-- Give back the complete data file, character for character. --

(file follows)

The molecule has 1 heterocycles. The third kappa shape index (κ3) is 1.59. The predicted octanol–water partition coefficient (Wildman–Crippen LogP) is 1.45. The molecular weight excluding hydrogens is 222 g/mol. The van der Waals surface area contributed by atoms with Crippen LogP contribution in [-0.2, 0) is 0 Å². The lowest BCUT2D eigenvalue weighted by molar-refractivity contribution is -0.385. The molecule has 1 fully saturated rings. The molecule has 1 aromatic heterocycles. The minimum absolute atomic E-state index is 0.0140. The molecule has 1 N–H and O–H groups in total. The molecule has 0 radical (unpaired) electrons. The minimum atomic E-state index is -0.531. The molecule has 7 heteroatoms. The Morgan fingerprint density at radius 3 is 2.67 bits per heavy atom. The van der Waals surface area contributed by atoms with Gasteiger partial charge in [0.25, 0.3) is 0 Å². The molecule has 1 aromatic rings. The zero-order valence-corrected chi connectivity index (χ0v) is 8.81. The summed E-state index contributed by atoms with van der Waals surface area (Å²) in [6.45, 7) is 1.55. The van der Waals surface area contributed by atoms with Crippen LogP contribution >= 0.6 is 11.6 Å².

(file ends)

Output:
The molecule has 1 heterocycles. The third kappa shape index (κ3) is 1.59. The predicted octanol–water partition coefficient (Wildman–Crippen LogP) is 1.45. The molecular weight excluding hydrogens is 222 g/mol. The van der Waals surface area contributed by atoms with Crippen LogP contribution in [-0.2, 0) is 0 Å². The lowest BCUT2D eigenvalue weighted by molar-refractivity contribution is -0.385. The molecule has 1 fully saturated rings. The molecule has 1 aromatic heterocycles. The minimum absolute atomic E-state index is 0.0140. The molecule has 1 N–H and O–H groups in total. The molecule has 0 radical (unpaired) electrons. The minimum atomic E-state index is -0.531. The molecule has 7 heteroatoms. The Morgan fingerprint density at radius 3 is 2.67 bits per heavy atom. The van der Waals surface area contributed by atoms with Gasteiger partial charge in [0.25, 0.3) is 0 Å². The molecule has 1 aromatic rings. The zero-order valence-corrected chi connectivity index (χ0v) is 8.81. The summed E-state index contributed by atoms with van der Waals surface area (Å²) in [6.45, 7) is 1.55. The van der Waals surface area contributed by atoms with Crippen LogP contribution >= 0.6 is 11.6 Å².